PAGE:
May 21, 2024

The Nerve Archive

Where Government Gets Exposed

Citizen Reporter Larry Barnett’s First Rule: Limit Government Power

a70a664e60b46408bd4bea4d15f27489Editor’s note: This article continues a series of profiles on The Nerve’s Citizen Reporters. See a companion video report to this piece, by Nerve videographer intern Katie Geer, in the embedded clip at the end.

Seneca-born Larry Barnett says he joined The Nerve’s Citizen Reporter program because it gives South Carolinians an opportunity to “make a huge contribution” to the betterment of their state.

“As Citizen Reporters, we hope to get the truth on issues out to the public,” says the 65-year-old Barnett, a Fort Mill resident and president of the GPS Conservatives for Action political action committee.

Rooted in participatory democracy, the Citizen Reporter program offers grassroots activists like Barnett a venue to reveal the inner workings of state and local government in South Carolina.

Citizen Reporters contribute to The Nerve in a variety of ways, including writing and assisting on news stories, interviewing public officials, filming public meetings and sending Freedom of Information requests to state and local government entities.

Through the Citizen Reporter program, The Nerve seeks to build a collaborative, statewide network of engaged South Carolinians who gather and share information in an effort to foster government transparency and accountability in the Palmetto State.

“I’ve always had an interest in politics,” says Barnett, who graduated from the University of South Carolina with a degree in mechanical engineering. He has run several small businesses over the years, including an engineering consulting firm he started in 1989.

Barnett, who retired last year, is well traveled, having served in the military in Vietnam and worked extensively in Algeria and Indonesia. He met his wife, with whom he has 30-year-old twins, in Saudi Arabia.

Barnett says working in Third World countries helped him “understand the economic advantages and freedom we have had in this country will be lost if we don’t change our direction.”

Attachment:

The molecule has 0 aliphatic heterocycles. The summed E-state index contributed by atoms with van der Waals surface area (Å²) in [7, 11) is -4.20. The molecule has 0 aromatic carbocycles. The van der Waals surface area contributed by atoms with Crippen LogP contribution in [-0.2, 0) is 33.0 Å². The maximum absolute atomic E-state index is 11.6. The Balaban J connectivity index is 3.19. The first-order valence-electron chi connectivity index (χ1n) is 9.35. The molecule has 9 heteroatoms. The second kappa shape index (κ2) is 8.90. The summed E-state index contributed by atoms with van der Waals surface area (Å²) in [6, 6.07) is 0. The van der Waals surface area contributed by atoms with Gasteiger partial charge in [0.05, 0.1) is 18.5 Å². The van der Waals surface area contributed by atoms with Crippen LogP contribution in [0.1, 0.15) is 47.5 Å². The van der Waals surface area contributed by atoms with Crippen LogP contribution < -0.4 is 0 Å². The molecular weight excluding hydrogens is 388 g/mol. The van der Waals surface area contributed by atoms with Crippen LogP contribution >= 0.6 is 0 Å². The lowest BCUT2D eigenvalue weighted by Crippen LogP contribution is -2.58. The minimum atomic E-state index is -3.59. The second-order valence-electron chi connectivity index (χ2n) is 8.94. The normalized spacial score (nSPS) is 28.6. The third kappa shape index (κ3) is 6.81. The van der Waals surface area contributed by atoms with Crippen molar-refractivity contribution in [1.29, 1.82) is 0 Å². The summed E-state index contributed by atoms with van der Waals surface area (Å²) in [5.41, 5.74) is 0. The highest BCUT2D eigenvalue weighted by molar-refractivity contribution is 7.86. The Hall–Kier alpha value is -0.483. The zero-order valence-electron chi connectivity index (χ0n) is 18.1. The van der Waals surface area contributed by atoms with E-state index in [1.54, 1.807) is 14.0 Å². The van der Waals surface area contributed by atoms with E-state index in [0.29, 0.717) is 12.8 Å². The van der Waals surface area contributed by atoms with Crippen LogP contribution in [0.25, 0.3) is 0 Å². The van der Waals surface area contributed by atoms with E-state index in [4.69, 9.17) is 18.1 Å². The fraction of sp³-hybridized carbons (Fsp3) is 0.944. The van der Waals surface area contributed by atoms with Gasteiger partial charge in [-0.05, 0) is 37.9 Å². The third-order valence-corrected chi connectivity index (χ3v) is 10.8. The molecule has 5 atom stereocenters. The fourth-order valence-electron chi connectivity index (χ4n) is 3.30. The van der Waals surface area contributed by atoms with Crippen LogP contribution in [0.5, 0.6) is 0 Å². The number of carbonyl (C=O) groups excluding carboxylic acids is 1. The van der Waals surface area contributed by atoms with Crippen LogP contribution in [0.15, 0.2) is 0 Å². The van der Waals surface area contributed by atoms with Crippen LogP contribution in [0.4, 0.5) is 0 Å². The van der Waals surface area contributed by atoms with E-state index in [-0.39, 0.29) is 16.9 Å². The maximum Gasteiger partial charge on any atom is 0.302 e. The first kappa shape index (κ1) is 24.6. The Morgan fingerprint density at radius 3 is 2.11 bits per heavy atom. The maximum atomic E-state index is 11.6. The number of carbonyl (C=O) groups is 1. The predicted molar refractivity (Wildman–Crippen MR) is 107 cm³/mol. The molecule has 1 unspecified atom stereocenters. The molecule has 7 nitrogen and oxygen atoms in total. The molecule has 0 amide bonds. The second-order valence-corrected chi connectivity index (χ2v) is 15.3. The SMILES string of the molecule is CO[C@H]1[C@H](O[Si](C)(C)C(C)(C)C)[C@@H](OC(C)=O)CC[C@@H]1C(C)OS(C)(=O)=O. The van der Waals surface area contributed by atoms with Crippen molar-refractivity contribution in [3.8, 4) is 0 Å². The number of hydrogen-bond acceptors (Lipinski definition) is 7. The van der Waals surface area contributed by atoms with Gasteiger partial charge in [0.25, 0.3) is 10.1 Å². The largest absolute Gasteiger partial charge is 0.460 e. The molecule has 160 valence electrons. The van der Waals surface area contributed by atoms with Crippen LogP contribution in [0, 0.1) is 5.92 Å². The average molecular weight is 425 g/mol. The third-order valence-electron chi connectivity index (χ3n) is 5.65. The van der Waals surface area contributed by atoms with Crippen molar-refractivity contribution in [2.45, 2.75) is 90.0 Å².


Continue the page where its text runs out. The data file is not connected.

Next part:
In the 1990s Barnett joined the Libertarian Party, and around 2008 he became a member of the Tea Party, causing him to become even more invested in state and local politics. Barnett has worked with The Nerve’s parent organization, the South Carolina Policy Council, for three years.

He contributed significantly to a Nerve story on a bill, H. 3235, that would have strengthened the S.C. Freedom of Information Act, which is widely regarded as one of the weakest state government sunshine laws in the nation.

The bill, sponsored by Rep. Bill Taylor, R-Aiken, died in the Senate in June when Sen. John Scott, D-Richland, attached a minority report to the legislation, bumping it to the chamber’s contested calendar. Subsequently the Senate did not get to the bill before the legislative session ended.

“The leadership did not want this bill to pass,” Barnett says, adding that he thinks there was an inside political deal to kill the measure.

“The rest of the Senators can now say they supported this bill and blame Scott for it not passing,” Barnett explains. “That is complete baloney, but typical of the way these narcissistic, power-grubbing phonies do business in Columbia.”

Scott did not respond to two phone messages left at his workplace earlier this week. A third call there went unanswered.

In a previous video interview with The Nerve, Scott said he did not feel comfortable advancing the legislation until a subcommittee could review and there was “real discussion on the bill.”

“If you ask most of the members of the Senate about the bill, they couldn’t tell you anything in the bill,” said Scott. “It was just not the right thing to do for South Carolina.”

Barnett says he is eager to get more involved in the Citizen Reporter program and add stories to his resume. Among the issues he wishes to tackle are school choice, the S.C. Senate’s operating rules and government restructuring.

Barnett says many members of the General Assembly are “masters of deceit,” who “consistently deceive the public as to what they say versus what they are actually doing. The restructuring bill is a prime example.”

The restructuring bill, also known as the Department of Administration bill, was ostensibly designed to eliminate the Budget and Control Board and replace it with a Department of Administration in the governor’s cabinet.

Barnett says many legislators touted the bill as one of change, “when in reality all they did was move things around and use different names while actually changing almost nothing.”

The Budget and Control Board (BCB) remains, and Barnett says it “has way too much power.”

The BCB is an agency and a five-member board consisting of the governor, treasurer, comptroller general and the chairmen of the Senate Finance and House Ways and Means committees.

Barnett’s ideal government looks very small. “All levels of government are way too involved in our lives,” he says, citing the Museum of York County as an example.

“If a museum can’t stand on its own, then it shouldn’t be there,” asserts Barnett. “I’m all for a museum, but not one funded with taxpayers’ dollars.”

Barnett says his top priority in the 2013 legislative session will be the Senate rules, which various members of the chamber often use to block efforts at reform. He says the House rules could also use improvement, but they are not as bad as the Senate’s. Senators “have got to stop hiding behind these silly rules,” he says.

That would require change, and for that to happen, Barnett says, “We need to get more grassroots activists out here to push for change.”

Reach Weston at (803) 254-4411 or

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